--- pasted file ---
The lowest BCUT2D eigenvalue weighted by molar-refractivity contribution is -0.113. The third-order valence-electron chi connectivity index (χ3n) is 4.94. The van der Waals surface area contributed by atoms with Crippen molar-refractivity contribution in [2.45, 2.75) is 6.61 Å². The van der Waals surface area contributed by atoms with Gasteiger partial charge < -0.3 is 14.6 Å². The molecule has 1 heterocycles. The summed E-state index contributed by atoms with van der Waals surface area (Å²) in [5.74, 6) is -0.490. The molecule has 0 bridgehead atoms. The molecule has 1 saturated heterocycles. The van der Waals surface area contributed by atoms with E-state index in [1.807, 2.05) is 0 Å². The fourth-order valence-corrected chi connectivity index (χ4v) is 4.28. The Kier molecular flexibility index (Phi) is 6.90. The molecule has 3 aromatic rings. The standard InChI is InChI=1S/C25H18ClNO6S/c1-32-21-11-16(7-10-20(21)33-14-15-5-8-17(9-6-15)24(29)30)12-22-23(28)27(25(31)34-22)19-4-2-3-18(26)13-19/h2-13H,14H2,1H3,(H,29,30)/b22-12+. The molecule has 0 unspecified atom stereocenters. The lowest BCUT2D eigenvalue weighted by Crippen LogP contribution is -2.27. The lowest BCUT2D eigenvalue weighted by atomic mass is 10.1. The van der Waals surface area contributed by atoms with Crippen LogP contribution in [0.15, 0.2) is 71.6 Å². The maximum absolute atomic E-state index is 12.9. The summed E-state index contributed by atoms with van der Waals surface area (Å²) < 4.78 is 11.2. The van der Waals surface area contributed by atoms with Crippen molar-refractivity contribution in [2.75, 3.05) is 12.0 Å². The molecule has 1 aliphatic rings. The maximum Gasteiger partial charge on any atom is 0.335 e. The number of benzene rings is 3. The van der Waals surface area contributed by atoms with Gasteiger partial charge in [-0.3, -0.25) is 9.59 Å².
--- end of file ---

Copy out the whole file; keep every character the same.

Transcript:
The lowest BCUT2D eigenvalue weighted by molar-refractivity contribution is -0.113. The third-order valence-electron chi connectivity index (χ3n) is 4.94. The van der Waals surface area contributed by atoms with Crippen molar-refractivity contribution in [2.45, 2.75) is 6.61 Å². The van der Waals surface area contributed by atoms with Gasteiger partial charge < -0.3 is 14.6 Å². The molecule has 1 heterocycles. The summed E-state index contributed by atoms with van der Waals surface area (Å²) in [5.74, 6) is -0.490. The molecule has 0 bridgehead atoms. The molecule has 1 saturated heterocycles. The van der Waals surface area contributed by atoms with E-state index in [1.807, 2.05) is 0 Å². The fourth-order valence-corrected chi connectivity index (χ4v) is 4.28. The Kier molecular flexibility index (Phi) is 6.90. The molecule has 3 aromatic rings. The standard InChI is InChI=1S/C25H18ClNO6S/c1-32-21-11-16(7-10-20(21)33-14-15-5-8-17(9-6-15)24(29)30)12-22-23(28)27(25(31)34-22)19-4-2-3-18(26)13-19/h2-13H,14H2,1H3,(H,29,30)/b22-12+. The molecule has 0 unspecified atom stereocenters. The lowest BCUT2D eigenvalue weighted by Crippen LogP contribution is -2.27. The lowest BCUT2D eigenvalue weighted by atomic mass is 10.1. The van der Waals surface area contributed by atoms with Crippen LogP contribution in [0.15, 0.2) is 71.6 Å². The maximum absolute atomic E-state index is 12.9. The summed E-state index contributed by atoms with van der Waals surface area (Å²) < 4.78 is 11.2. The van der Waals surface area contributed by atoms with Crippen molar-refractivity contribution in [2.75, 3.05) is 12.0 Å². The molecule has 1 aliphatic rings. The maximum Gasteiger partial charge on any atom is 0.335 e. The number of benzene rings is 3. The van der Waals surface area contributed by atoms with Gasteiger partial charge in [-0.3, -0.25) is 9.59 Å².